My reasons for being underwhelmed:

  • PFA is clearly not more effective, although it is a first generation device.

  • I worry a lot about brain lesions. There are intense bubbles formed in the left atrium. A brain MRI sub-study of Advent showed zero asymptomatic cerebral lesions in the thermal group vs three in the PFA group. We should have more study of post PFA brain scans.

  • PFA is faster but how much faster than an hour do we need to be?

  • If you must have additional lesions, like for atrial flutter, then you have to open a new catheter, then costs go up. PFA will surely be more costly. Future iterations may fix that.

  • Finally, though, this is not a breakthrough because a new way to destroy atrial tissue gets us no closer to finding the causes of AF.


The last two trials I will cover deal with the necessary collaboration between an electrophysiology (EP) doc and a HF doctor. I really like the BUDAPEST trial because it addressed a decision that most assume is the correct one. The history of medicine is full up with examples where this reasoning has been disastrous, so good on the investigators.

BUDAPEST looked at two options for the common scenario wherein patients have cardiomyopathy and high amounts of right ventricular (RV) pacing. Some brief background.

  • If you have severe bradycardia, then RV pacing is better than no pacing. But RV pacing causes a dyssynchronous RV-LV contraction. That’s because RV pacing causes the RV to contract first, then conduction goes muscle to muscle and then the LV contracts. This dyssynchrony leads to LV dysfunction, or pacing induced cardiomyopathy (CM), in 10% to maybe 30% of cases. Pacing induced LV dysfunction is quite similar to left bundle branch block-induced LV dysfunction.

  • It can be corrected by adding a coronary sinus (CS)/LV lead, because now you can bi-ventricularly (biV) pace and activate the RV and LV simultaneously, narrow the QRS, and improve LV function.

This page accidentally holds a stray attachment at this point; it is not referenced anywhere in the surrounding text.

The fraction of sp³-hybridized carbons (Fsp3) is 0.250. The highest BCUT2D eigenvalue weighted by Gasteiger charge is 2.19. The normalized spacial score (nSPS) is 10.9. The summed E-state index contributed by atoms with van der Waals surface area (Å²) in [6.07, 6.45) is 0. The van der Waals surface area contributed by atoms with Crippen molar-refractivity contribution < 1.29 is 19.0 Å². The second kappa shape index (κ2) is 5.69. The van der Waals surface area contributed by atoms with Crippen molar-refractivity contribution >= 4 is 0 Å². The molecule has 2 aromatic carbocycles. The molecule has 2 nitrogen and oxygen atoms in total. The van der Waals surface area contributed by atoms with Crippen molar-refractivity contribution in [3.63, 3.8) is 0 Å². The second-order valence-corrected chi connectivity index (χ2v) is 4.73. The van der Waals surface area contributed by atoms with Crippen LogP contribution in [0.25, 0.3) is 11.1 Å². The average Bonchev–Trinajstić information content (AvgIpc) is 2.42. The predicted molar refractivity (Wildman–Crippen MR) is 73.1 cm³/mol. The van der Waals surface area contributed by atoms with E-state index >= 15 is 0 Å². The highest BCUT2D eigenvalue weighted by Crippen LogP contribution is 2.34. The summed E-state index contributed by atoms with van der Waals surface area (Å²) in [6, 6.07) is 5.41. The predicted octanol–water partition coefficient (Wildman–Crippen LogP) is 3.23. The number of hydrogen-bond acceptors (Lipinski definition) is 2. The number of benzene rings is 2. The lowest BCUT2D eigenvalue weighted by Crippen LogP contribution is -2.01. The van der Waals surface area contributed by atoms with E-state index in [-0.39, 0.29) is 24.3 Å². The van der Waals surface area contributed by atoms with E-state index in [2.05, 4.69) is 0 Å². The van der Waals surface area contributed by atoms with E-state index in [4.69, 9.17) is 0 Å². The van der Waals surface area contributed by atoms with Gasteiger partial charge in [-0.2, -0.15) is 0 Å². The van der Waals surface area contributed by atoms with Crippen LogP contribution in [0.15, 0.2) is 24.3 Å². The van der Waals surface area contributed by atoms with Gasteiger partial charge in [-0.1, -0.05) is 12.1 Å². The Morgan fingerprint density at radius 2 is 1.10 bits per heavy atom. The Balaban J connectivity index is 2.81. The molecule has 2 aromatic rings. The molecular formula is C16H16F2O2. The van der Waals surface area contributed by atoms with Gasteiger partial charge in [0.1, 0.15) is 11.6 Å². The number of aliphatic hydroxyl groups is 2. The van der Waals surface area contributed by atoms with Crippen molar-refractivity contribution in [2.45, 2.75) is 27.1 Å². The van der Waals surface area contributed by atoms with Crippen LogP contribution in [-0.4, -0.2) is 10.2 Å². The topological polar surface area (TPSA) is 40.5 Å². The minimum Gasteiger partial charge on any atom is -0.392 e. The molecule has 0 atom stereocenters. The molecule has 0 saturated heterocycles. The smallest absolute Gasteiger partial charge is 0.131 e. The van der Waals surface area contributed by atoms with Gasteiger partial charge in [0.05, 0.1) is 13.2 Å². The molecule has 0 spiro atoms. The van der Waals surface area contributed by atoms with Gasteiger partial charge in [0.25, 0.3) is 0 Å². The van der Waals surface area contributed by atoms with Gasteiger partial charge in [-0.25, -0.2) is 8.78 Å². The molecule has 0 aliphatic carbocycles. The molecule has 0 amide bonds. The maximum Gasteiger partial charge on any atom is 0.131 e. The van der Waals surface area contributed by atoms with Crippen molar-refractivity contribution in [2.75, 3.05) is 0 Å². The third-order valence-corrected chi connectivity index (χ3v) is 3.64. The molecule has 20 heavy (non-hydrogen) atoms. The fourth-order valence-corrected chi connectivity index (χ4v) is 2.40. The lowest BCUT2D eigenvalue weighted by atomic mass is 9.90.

• We know from seminal trials in patients with HF with reduced EF (HFrEF) that de novo implantation of devices capable of biV pacing, now called cardiac resynchronization devices or CRT, outperform standard ICDs.

But we did not know if “upgrading” devices to a CRT would be equally effective. It was not a sure thing, because an upgrade procedure is more complicated. Consider a person with a dual chamber pacer, HFrEF and what this procedure entails. You would have to add a new RV defibrillator lead (pacing leads cannot be used for defib), a new CS/LV lead, and possibly extract the existing RV lead. That’s a big deal.

  • BUDAPEST CRT randomly assigned these patients who had high pacing amounts (≈85%) to either upgrade to CRT-D (CRT with defibrillator) or ICD. It was similar to MADIT CRT: active arm was CRT-D, control arm was ICD.

  • The primary outcome was a composite of death, HHF, <15% reduction of LV end systolic volume.

  • The results were markedly positive for the CRT-D arm. After 1 year of follow-up, a primary outcome occurred in 32% of patients in the CRT-D arm vs 79% in the ICD arm (odds ratio, 0.11; 95% CI, 0.06 - 0.19; P < .001).

  • The key secondary outcome of all-cause mortality and HHF occurred in 10% of the CRT-D arm vs 32% in the ICD arm (HR, 0.27; 95% CI, 0.16 - 0.47; P < .001).

  • Overall death occurred in 5.6% vs 11% of the CRT-D vs ICD arms. Interesting was that the rate of serious ventricular arrhythmia was much lower in the CRT-D arm (0.5% vs 14.5% for ICD).

  • Complications were similar.

Comments. In this case, common wisdom, plausibility was correct. Some will look at an 80% reduction in the primary endpoint and think that’s too big. They would be right to worry about large effect sizes, see the next trial I discuss, but in this case, I think it fits the clinical scenario.

Why? Because I liken CRT to the Lazarus procedure. When you choose patients well, which is important, and relevant to BUDAPEST, because they took 7 years to find these perfect patients, CRT can often massively and rapidly improve heart function. I’ve had people look and feel better in the recovery room after establishing biV pacing.

This is because pacing induced cardiomyopathy is one of those times you can reverse the LV dysfunction. And if that happens, outcomes improve.